1. Amongst a multi-center, international cohort of patients diagnosed with splanchnic vein thrombosis (SVT), the risk of recurrent thrombotic events, while lower during the period of time on anticoagulation, was substantial during the discontinuation phase and equally high amongst those who never received any anticoagulation treatment.
2. Patients with SVT in the setting of cirrhosis had the highest risk of bleeding and recurrent thrombotic events, so the risks versus benefits of anticoagulation in this particular cohort remained unclear.
Evidence Rating Level: 2 (Good)
Study Rundown: Splanchnic vein thrombosis (SVT) is a rare, but often troublesome disease. While the mainstay of treatment is anticoagulation, there is little information regarding the prognosis for these patients. This is perhaps complicated by the fact that a relatively heterogeneous set of comorbidities predisposes patients to this disease, rather than one unifying illness. This study was conducted to determine the long-term clinical outcomes in patients with SVT. The results of the study showed that the risk of recurrent thrombotic events, while lower during the period of time on anticoagulation, was substantial during the discontinuation phase and equally high amongst those who never received any anticoagulation treatment. Patients with SVT in the setting of cirrhosis had the highest risk of bleeding and recurrent thrombotic events, so the risks versus benefits of anticoagulation in this particular cohort remained unclear.
The major strength of the study was the inclusion of multiple centers around the world. Additionally, no particular exclusion criteria were used, so the results are applicable to any patient diagnosed with SVT. Weaknesses of the study included the relatively small number of patients in the study, which was difficult to change since the condition is relative rare, as well as significant variations in management amongst the patients.
Relevant Reading: Survival and recurrence in patients with splanchnic vein thromboses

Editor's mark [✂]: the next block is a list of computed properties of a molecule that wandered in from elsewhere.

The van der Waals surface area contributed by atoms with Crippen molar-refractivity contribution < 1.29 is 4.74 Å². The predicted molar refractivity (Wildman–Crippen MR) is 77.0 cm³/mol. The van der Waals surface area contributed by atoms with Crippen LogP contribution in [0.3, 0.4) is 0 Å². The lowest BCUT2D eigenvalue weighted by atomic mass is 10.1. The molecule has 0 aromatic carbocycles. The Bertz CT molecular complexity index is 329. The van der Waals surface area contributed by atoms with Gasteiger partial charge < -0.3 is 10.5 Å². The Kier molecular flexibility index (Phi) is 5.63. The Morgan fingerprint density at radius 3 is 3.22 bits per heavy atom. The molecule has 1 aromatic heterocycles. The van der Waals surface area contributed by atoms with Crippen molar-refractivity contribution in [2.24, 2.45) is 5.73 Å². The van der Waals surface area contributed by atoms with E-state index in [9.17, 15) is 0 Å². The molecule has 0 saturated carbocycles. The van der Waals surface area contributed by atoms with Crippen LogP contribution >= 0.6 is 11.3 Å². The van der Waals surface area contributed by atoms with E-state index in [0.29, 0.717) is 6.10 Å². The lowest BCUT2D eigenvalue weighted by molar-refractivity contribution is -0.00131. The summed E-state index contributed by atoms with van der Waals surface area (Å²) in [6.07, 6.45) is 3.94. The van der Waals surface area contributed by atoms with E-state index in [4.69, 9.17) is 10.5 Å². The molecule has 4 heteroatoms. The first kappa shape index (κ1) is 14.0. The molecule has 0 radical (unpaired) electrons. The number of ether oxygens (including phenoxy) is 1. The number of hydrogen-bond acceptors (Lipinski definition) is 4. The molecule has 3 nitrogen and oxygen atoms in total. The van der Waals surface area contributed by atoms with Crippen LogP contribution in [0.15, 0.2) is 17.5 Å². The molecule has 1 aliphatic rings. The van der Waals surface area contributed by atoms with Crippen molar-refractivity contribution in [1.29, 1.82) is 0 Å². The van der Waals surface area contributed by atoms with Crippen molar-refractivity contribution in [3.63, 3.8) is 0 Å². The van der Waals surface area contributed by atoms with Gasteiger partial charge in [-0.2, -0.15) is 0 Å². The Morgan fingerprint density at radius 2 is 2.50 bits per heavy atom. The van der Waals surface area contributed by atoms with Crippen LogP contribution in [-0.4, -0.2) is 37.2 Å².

In-Depth [prospective cohort]: This was a multi-center, international prospective cohort study promoted through the International Society on Thrombosis and Hemostasis (ISTH). Inclusion criteria were objectively diagnosed SVT within six months of initiation in the study. There were no exclusion criteria. The study was conducted from 2008 to 2012, with follow up ending in 2014. Major endpoints evaluated were duration of antithrombotic therapy, major bleeding episodes and thrombosis events.
There were 604 patients in the study, of whom 465 received anticoagulation therapy. The mean duration of treatment was 13.9 months, with a standard deviation of 9.2 months. The rate of major bleeding for those on anticoagulation was 3.9 per 100 patient-years (95%CI 2.6-6.0), which reduced to 1.0 per 100 patient-years (95%CI 0.3-4.2) when therapy was discontinued. None of these bleeds were fatal. Amongst patients who never received anticoagulation, the rate of major bleeding was 5.8 per 100 patient-years (95%CI 3.1-10.7). The risk of bleeding was highest amongst patients with liver cirrhosis (10 per 100 patient-years) compared to all other comorbidities. In regards to thrombotic events, for patients on anticoagulation therapy, the rate was 5.6 per 100 patient-years (95%CI 3.9-8.0). This increased to 10.5 per 100 patient-years (95%CI 6.8-16.3) during the discontinuation phase. By comparison, for those who never received anticoagulation, thrombotic rate was 9.2 per 100 patient-years (95%CI 5.7-15.1). Again, the rate of thrombotic events was highest amongst those with liver cirrhosis (11.3 per 100 patient-years).
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